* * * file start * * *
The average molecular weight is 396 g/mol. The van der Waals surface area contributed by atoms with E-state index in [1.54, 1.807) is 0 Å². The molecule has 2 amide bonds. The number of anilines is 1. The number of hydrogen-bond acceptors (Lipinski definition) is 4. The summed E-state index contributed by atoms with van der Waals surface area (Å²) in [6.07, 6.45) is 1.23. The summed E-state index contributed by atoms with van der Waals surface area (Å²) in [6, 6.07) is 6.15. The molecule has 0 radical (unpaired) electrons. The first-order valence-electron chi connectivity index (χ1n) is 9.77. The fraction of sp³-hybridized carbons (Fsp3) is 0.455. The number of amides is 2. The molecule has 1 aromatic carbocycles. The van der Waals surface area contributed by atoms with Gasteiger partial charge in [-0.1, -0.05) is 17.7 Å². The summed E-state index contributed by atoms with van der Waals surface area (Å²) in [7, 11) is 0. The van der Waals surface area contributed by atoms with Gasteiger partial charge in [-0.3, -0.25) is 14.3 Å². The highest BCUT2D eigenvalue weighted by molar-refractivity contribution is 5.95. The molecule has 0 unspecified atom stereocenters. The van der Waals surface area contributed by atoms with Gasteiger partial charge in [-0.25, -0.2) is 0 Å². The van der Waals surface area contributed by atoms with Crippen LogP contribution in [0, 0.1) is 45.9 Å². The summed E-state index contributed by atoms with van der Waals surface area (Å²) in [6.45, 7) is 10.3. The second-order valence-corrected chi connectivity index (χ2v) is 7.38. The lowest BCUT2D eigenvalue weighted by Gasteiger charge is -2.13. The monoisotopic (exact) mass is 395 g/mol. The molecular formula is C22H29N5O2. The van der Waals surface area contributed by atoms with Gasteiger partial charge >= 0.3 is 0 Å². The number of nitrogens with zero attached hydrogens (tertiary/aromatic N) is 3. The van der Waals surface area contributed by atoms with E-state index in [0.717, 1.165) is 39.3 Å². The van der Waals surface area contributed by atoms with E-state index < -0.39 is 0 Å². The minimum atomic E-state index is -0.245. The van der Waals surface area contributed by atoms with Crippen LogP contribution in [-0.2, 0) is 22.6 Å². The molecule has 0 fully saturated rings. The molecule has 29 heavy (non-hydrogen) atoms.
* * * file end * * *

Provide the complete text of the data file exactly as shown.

The average molecular weight is 396 g/mol. The van der Waals surface area contributed by atoms with E-state index in [1.54, 1.807) is 0 Å². The molecule has 2 amide bonds. The number of anilines is 1. The number of hydrogen-bond acceptors (Lipinski definition) is 4. The summed E-state index contributed by atoms with van der Waals surface area (Å²) in [6.07, 6.45) is 1.23. The summed E-state index contributed by atoms with van der Waals surface area (Å²) in [6, 6.07) is 6.15. The molecule has 0 radical (unpaired) electrons. The first-order valence-electron chi connectivity index (χ1n) is 9.77. The fraction of sp³-hybridized carbons (Fsp3) is 0.455. The number of amides is 2. The molecule has 1 aromatic carbocycles. The van der Waals surface area contributed by atoms with Gasteiger partial charge in [-0.1, -0.05) is 17.7 Å². The summed E-state index contributed by atoms with van der Waals surface area (Å²) in [7, 11) is 0. The van der Waals surface area contributed by atoms with Gasteiger partial charge in [-0.3, -0.25) is 14.3 Å². The highest BCUT2D eigenvalue weighted by molar-refractivity contribution is 5.95. The molecule has 0 unspecified atom stereocenters. The van der Waals surface area contributed by atoms with Gasteiger partial charge in [-0.25, -0.2) is 0 Å². The van der Waals surface area contributed by atoms with Crippen LogP contribution in [0, 0.1) is 45.9 Å². The summed E-state index contributed by atoms with van der Waals surface area (Å²) in [6.45, 7) is 10.3. The second-order valence-corrected chi connectivity index (χ2v) is 7.38. The lowest BCUT2D eigenvalue weighted by Gasteiger charge is -2.13. The monoisotopic (exact) mass is 395 g/mol. The molecular formula is C22H29N5O2. The van der Waals surface area contributed by atoms with Gasteiger partial charge >= 0.3 is 0 Å². The number of nitrogens with zero attached hydrogens (tertiary/aromatic N) is 3. The van der Waals surface area contributed by atoms with E-state index in [0.717, 1.165) is 39.3 Å². The van der Waals surface area contributed by atoms with E-state index < -0.39 is 0 Å². The minimum atomic E-state index is -0.245. The van der Waals surface area contributed by atoms with Crippen LogP contribution in [-0.2, 0) is 22.6 Å². The molecule has 0 fully saturated rings. The molecule has 29 heavy (non-hydrogen) atoms.